Frances Perkins was Franklin Roosevelt’s Secretary of Labor, the first woman to hold a cabinet position and she got there on her own merits. She served from 1933 to 1945 and was instrumental in getting many of the New Deal laws and programs off the ground and working. Her two biggest achievements were the Fair Labor Standards Act and the Social Security Act.
With cuts to Social Security being threatened by a Democratic president, Lawrence O’Donnell, host of MSNBC’s “Last Word,” paid tribute to Sec. Perkins, the architect of Social Security, on her 133rd birthday, the same day that Pres. Barack Obama proposed cuts and changes in these benefits.
by Lynn Malka, The Last Word Blog
“The man gets all the credit in popular history, but the woman did all the work,” O’Donnell said. “Social Security was her idea. It would never have become law without her.” As the U.S. Secretary of Labor under President Franklin Delano Roosevelt, Perkins had immense influence on his policy decisions.
A chance meeting at a tea party with then-Supreme Court Justice Harlan Stone provided Perkins with the legal framework for her initiative, setting into place certain present day laws of the same nature.
“The Constitutionality of Social Security, Medicare, and the Affordable Care Act are all based on Frances Perkins’ novel use of the power to tax 78 years ago,” O’Donnell explained.
“Frances Perkins was a self-made woman,” O’Donnell said. “She did not advance her career by marriage. She didn’t flinch at challenges that everyone else considered impossible. Frances Perkins changed the world the old fashioned way-with hard work, persistence and passion. Tonight, this country owes a happy birthday nod to a uniquely American hero.”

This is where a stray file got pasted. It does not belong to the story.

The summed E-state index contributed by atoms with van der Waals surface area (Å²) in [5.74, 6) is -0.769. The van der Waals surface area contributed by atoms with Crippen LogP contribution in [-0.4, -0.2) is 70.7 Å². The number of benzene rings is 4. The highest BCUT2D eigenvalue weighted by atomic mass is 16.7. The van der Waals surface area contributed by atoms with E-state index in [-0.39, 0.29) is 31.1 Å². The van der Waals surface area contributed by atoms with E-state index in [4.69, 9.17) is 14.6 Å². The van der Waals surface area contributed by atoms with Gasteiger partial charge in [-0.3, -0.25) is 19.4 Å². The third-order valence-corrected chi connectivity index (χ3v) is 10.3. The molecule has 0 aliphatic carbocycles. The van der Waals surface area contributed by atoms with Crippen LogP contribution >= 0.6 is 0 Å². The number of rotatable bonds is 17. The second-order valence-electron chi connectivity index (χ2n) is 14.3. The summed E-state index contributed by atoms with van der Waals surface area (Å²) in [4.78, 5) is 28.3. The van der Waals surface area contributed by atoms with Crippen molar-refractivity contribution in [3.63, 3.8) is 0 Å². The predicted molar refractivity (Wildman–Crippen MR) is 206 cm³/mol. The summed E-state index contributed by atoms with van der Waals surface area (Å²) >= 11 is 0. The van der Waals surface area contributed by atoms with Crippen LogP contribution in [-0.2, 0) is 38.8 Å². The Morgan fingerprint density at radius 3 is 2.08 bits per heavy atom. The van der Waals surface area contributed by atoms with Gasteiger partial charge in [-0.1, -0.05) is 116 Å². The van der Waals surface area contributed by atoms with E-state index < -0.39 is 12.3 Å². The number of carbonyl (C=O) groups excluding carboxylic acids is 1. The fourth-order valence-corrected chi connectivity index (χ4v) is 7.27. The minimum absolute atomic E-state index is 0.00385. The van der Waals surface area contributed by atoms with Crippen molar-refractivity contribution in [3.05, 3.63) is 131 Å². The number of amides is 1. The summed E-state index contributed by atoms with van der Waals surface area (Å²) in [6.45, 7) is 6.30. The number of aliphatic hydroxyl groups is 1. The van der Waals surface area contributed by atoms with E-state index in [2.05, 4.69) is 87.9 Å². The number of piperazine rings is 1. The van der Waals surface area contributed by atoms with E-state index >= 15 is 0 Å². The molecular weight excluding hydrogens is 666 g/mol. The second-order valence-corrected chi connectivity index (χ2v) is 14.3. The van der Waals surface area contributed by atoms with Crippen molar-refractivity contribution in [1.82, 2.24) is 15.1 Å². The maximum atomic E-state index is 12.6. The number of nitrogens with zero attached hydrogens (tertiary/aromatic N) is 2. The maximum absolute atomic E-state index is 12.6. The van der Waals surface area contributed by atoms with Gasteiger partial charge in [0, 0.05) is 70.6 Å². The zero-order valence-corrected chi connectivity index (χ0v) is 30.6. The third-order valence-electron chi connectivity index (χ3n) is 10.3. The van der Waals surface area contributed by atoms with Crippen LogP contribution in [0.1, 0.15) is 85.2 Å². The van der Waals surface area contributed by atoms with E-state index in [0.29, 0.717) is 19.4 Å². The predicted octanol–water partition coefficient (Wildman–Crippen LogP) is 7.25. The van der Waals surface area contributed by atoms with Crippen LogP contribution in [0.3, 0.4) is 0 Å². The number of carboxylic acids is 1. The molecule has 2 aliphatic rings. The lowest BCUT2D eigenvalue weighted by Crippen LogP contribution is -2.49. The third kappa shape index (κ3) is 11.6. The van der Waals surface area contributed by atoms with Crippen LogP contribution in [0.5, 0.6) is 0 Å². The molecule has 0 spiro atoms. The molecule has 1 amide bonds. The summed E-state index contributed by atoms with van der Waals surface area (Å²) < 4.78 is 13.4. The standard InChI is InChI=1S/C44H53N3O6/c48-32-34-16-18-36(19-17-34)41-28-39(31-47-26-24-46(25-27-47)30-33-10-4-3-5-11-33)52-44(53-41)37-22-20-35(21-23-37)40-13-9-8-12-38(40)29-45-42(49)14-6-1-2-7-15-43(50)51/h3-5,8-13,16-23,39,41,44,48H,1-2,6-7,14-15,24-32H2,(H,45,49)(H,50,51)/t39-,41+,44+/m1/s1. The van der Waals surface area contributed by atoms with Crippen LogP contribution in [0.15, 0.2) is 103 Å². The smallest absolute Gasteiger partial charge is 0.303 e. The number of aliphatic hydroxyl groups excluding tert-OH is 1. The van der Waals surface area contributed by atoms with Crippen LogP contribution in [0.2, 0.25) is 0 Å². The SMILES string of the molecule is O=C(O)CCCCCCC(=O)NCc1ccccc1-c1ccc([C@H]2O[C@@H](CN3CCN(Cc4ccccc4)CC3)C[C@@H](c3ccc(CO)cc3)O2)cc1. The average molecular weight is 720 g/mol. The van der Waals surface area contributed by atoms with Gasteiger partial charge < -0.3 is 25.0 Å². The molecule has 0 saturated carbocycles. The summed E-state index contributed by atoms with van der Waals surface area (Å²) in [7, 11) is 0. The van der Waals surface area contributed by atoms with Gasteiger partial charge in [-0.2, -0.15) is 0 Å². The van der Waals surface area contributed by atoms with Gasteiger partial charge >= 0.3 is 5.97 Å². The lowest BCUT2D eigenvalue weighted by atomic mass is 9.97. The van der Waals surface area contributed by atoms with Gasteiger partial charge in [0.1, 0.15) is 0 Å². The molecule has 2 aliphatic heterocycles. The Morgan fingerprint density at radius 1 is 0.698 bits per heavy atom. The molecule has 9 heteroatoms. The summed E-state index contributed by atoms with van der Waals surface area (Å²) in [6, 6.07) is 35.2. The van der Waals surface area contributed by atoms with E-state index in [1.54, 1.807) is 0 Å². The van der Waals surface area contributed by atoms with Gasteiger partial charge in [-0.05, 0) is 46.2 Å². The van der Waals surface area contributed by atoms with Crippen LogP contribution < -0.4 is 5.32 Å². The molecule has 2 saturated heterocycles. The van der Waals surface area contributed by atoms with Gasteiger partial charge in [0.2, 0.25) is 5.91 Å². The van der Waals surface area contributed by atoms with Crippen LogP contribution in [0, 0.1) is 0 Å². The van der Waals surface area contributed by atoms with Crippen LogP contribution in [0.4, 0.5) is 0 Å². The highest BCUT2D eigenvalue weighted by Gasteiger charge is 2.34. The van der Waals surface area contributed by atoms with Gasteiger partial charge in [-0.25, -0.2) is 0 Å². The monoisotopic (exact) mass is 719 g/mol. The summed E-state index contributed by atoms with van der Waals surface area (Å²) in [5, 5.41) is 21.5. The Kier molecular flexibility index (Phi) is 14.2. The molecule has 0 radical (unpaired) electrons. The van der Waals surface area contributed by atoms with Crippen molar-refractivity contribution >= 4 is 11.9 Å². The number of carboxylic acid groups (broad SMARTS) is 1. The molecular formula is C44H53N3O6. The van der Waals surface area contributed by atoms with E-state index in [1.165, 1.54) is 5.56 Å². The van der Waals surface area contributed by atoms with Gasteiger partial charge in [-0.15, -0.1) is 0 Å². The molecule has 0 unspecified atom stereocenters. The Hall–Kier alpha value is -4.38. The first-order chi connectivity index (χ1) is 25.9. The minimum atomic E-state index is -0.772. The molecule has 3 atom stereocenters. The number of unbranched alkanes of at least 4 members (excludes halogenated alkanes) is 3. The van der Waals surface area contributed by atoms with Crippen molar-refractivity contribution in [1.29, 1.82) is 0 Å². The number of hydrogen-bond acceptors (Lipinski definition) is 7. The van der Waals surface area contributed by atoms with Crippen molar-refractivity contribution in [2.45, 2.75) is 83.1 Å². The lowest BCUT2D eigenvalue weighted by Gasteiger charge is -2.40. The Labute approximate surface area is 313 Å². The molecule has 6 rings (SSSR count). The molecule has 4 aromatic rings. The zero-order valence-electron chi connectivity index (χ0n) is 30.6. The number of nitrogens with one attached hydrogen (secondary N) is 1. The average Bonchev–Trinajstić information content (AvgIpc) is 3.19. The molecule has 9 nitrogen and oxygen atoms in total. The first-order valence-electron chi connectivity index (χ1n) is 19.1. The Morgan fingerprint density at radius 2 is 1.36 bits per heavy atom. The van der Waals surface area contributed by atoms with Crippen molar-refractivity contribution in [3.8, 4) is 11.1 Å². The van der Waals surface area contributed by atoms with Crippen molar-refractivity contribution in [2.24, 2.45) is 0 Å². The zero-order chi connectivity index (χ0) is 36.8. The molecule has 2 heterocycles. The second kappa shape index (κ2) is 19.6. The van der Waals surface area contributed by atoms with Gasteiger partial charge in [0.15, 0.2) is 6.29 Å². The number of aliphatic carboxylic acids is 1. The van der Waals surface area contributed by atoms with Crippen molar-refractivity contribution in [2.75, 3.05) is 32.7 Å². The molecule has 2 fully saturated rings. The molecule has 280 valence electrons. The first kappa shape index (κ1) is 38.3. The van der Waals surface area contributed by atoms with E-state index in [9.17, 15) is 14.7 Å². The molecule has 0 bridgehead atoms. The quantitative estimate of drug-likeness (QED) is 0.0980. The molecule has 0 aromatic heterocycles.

In the second segment, Mr. O’Donnell imagines what Sec. Perkins would think about the current Social Security debate:
When the Social Security Act was passed in 1935, the highest concentration of poverty in America was among the elderly. At its signing, President Franklin Roosevelt said, “We can never insure 100% of the population against 100% of the hazards and vicissitudes of life but we have tried to frame a law which will give some measure of protection to the average citizen, and to his family, against the loss of a job and against poverty-stricken old-age.”[..]
In a speech in 1962, Perkins said of the Act, “Thousands and thousands of new problems arose in the administration which had not been foreseen by those who did the planning and the legal drafting. Of course, the Act had to be amended, and has been amended, and amended, and amended, and amended.”
It would not come as a shock to Perkins or Roosevelt that the benefits calculation formula would change as the years went on, but there were some principles that both Perkins and Roosevelt considered imperative in the design of Social Security. [..]
But despite the changes that the Act would no doubt be subjected to, Perkins remained adamant that Social Security would be everlasting: “One thing I know: it is so firmly embedded in the American psychology today that no politician, no political party, no political group could possibly destroy this Act and still maintain our democratic system. It is safe. It is safe forever, and for the everlasting benefit of the people of the United States.”
What would they think of the current debate on making cutbacks to the program now?